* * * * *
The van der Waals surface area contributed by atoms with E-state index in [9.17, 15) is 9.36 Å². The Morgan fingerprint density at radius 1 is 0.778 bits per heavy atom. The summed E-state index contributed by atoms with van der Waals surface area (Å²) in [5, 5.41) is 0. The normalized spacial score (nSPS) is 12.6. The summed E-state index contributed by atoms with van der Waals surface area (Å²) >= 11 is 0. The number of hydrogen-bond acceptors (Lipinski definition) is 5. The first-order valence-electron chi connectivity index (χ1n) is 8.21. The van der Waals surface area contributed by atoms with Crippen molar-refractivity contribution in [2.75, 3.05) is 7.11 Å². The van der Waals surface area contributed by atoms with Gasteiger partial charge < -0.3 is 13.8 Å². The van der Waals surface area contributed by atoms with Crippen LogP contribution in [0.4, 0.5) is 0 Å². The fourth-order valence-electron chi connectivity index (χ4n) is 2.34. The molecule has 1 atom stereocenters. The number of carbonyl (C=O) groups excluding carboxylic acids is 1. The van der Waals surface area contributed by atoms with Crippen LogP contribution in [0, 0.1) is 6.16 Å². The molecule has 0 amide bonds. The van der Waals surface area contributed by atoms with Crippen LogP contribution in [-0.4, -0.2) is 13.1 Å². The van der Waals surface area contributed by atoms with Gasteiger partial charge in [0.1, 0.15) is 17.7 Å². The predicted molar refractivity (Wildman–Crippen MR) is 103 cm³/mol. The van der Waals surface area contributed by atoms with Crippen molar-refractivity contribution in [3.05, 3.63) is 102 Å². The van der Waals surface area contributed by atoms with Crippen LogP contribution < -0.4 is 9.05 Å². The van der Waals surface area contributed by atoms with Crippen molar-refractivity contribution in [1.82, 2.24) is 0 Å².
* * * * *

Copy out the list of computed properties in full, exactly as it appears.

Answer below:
The van der Waals surface area contributed by atoms with E-state index in [9.17, 15) is 9.36 Å². The Morgan fingerprint density at radius 1 is 0.778 bits per heavy atom. The summed E-state index contributed by atoms with van der Waals surface area (Å²) in [5, 5.41) is 0. The normalized spacial score (nSPS) is 12.6. The summed E-state index contributed by atoms with van der Waals surface area (Å²) >= 11 is 0. The number of hydrogen-bond acceptors (Lipinski definition) is 5. The first-order valence-electron chi connectivity index (χ1n) is 8.21. The van der Waals surface area contributed by atoms with Crippen molar-refractivity contribution in [2.75, 3.05) is 7.11 Å². The van der Waals surface area contributed by atoms with Gasteiger partial charge < -0.3 is 13.8 Å². The van der Waals surface area contributed by atoms with Crippen LogP contribution in [0.4, 0.5) is 0 Å². The fourth-order valence-electron chi connectivity index (χ4n) is 2.34. The molecule has 1 atom stereocenters. The number of carbonyl (C=O) groups excluding carboxylic acids is 1. The van der Waals surface area contributed by atoms with Crippen LogP contribution in [0, 0.1) is 6.16 Å². The molecule has 0 amide bonds. The van der Waals surface area contributed by atoms with Crippen LogP contribution in [-0.4, -0.2) is 13.1 Å². The van der Waals surface area contributed by atoms with Gasteiger partial charge in [0.1, 0.15) is 17.7 Å². The predicted molar refractivity (Wildman–Crippen MR) is 103 cm³/mol. The van der Waals surface area contributed by atoms with Crippen molar-refractivity contribution in [3.05, 3.63) is 102 Å². The van der Waals surface area contributed by atoms with Crippen LogP contribution < -0.4 is 9.05 Å². The van der Waals surface area contributed by atoms with Crippen molar-refractivity contribution in [1.82, 2.24) is 0 Å².